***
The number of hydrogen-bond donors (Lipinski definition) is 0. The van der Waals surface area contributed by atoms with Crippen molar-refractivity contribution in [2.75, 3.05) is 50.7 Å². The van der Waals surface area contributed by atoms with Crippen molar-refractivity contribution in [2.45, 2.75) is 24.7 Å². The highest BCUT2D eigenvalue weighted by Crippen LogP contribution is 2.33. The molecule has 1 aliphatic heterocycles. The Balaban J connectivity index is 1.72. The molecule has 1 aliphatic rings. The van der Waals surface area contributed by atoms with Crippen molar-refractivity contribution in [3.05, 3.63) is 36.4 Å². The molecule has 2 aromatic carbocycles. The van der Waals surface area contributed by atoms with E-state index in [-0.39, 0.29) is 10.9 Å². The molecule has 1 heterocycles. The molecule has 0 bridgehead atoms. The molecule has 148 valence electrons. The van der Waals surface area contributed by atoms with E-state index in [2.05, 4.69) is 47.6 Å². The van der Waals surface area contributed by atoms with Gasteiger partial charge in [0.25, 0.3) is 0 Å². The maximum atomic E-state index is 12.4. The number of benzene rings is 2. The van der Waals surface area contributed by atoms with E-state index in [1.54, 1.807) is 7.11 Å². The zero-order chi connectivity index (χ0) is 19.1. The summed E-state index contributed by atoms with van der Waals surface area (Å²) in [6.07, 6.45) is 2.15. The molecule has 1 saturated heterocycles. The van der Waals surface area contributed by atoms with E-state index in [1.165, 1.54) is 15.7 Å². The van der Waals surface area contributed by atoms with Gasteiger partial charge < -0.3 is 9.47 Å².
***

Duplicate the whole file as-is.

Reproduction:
The number of hydrogen-bond donors (Lipinski definition) is 0. The van der Waals surface area contributed by atoms with Crippen molar-refractivity contribution in [2.75, 3.05) is 50.7 Å². The van der Waals surface area contributed by atoms with Crippen molar-refractivity contribution in [2.45, 2.75) is 24.7 Å². The highest BCUT2D eigenvalue weighted by Crippen LogP contribution is 2.33. The molecule has 1 aliphatic heterocycles. The Balaban J connectivity index is 1.72. The molecule has 1 aliphatic rings. The van der Waals surface area contributed by atoms with Crippen molar-refractivity contribution in [3.05, 3.63) is 36.4 Å². The molecule has 2 aromatic carbocycles. The van der Waals surface area contributed by atoms with E-state index in [-0.39, 0.29) is 10.9 Å². The molecule has 1 heterocycles. The molecule has 0 bridgehead atoms. The molecule has 148 valence electrons. The van der Waals surface area contributed by atoms with E-state index in [2.05, 4.69) is 47.6 Å². The van der Waals surface area contributed by atoms with Gasteiger partial charge in [0.25, 0.3) is 0 Å². The maximum atomic E-state index is 12.4. The number of benzene rings is 2. The van der Waals surface area contributed by atoms with E-state index in [1.54, 1.807) is 7.11 Å². The zero-order chi connectivity index (χ0) is 19.1. The summed E-state index contributed by atoms with van der Waals surface area (Å²) in [6.07, 6.45) is 2.15. The molecule has 1 saturated heterocycles. The van der Waals surface area contributed by atoms with E-state index in [1.165, 1.54) is 15.7 Å². The van der Waals surface area contributed by atoms with Gasteiger partial charge < -0.3 is 9.47 Å².